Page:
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Luxembourg Set To Become First European Country To Legalize Marijuana Following Government Recommendation

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Luxembourg is poised to become the first European country to legalize marijuana, with key government agencies putting forward a plan to allow the possession and cultivation of cannabis for personal use.

The ministers of justice and homeland security on Friday unveiled the proposal, which will still require a vote in the Parliament but is expected to pass. It’s part of a broader package of reform measures the agencies are recommending.

Under the marijuana measure, adults 18 and older could grow up to four plants. However, under the non-commercial model that is being proposed, possessing more than three grams in public would still be a civil offense, carrying a fine of €25-500 ($29-581). Currently, the maximum fine for possession is €2,500 ($2,908).

In terms of access, adults would be able to buy and trade cannabis seeds for their home garden.

Justice Minister Sam Tamson said the government felt it “had to act” and characterized the home cultivation policy change as a first step, The Guardian reported.

“The idea is that a consumer is not in an illegal situation if he consumes cannabis and that we don’t support the whole illegal chain from production to transportation to selling where there is a lot of misery attached,” he said. “We want to do everything we can to get more and more away from the illegal black market.”

While limited in scope, the reform would make Luxembourg the first country in Europe to legalize the production and possession of marijuana for recreational use. Cannabis has been widely decriminalized in certain countries in the continent, but it has remained criminalized by statute.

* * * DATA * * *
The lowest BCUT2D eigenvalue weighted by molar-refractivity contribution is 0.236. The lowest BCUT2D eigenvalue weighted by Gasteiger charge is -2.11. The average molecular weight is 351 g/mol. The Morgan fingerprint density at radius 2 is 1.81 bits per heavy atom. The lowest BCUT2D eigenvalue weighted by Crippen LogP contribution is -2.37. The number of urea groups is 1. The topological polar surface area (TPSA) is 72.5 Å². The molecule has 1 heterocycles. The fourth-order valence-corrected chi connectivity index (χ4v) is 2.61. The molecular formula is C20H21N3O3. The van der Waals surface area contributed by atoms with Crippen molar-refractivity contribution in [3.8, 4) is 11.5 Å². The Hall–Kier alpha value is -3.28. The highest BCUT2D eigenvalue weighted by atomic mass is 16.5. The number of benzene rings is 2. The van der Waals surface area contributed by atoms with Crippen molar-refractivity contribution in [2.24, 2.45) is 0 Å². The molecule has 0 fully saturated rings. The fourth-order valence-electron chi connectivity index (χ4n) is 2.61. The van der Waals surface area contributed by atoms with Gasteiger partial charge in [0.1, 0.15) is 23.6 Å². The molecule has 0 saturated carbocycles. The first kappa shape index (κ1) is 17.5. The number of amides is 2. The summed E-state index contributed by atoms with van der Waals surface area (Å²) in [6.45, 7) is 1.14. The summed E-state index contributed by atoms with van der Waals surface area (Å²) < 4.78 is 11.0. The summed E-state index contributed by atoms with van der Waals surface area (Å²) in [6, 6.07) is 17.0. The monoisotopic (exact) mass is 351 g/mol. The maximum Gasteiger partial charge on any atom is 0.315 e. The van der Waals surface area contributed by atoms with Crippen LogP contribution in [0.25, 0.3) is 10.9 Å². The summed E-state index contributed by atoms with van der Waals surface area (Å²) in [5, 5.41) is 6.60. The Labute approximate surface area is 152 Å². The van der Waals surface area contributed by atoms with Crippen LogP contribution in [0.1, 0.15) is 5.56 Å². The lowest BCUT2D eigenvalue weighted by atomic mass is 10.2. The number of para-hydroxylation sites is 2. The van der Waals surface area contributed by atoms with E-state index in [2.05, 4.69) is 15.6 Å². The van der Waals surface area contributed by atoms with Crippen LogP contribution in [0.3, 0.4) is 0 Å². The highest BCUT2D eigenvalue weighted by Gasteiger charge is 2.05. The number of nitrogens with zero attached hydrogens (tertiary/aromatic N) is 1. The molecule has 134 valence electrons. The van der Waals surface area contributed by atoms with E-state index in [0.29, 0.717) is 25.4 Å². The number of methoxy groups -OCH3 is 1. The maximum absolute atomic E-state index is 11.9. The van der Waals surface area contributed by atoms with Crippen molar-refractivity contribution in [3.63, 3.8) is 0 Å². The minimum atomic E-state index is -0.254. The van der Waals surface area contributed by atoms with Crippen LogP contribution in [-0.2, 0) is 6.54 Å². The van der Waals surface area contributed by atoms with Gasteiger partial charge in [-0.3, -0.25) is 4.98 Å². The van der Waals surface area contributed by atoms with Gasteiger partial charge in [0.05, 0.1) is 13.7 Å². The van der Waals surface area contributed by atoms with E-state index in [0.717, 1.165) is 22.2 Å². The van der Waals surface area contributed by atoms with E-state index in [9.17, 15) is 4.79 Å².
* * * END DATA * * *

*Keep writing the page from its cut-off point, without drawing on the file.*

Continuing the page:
Government sources in Luxembourg told The Guardian that plans are in the works to develop a program where the state regulates the production and distribution of marijuana. Tamson said they are working to resolve “international constraints” before taking that step, however, referring to United Nations treaty obligations that multiple U.S. states and other countries like Canada and Uruguay have openly flouted.

For now, the country is focusing on legalization within a home setting. Parliament is expected to vote on the proposal in early 2022, and the ruling parties are friendly to the reform.

This has been a long time coming, as a coalition of major parties of Luxembourg agreed in 2018 to enact legislation allowing “the exemption from punishment or even legalization” of cannabis.

Meanwhile in the U.S., congressional lawmakers are working to advance legalization legislation. A key House committee recently approved a bill to end marijuana prohibition, and Senate leadership is finalizing a separate reform proposal.

In Mexico, a top Senator said this week that lawmakers could advance legislation to regulate marijuana in the coming weeks. The Supreme Court has already ruled that adults cannot be criminalized over possession or cultivation, but there’s currently no program in place to provide access.

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Photo courtesy of Mike Latimer.

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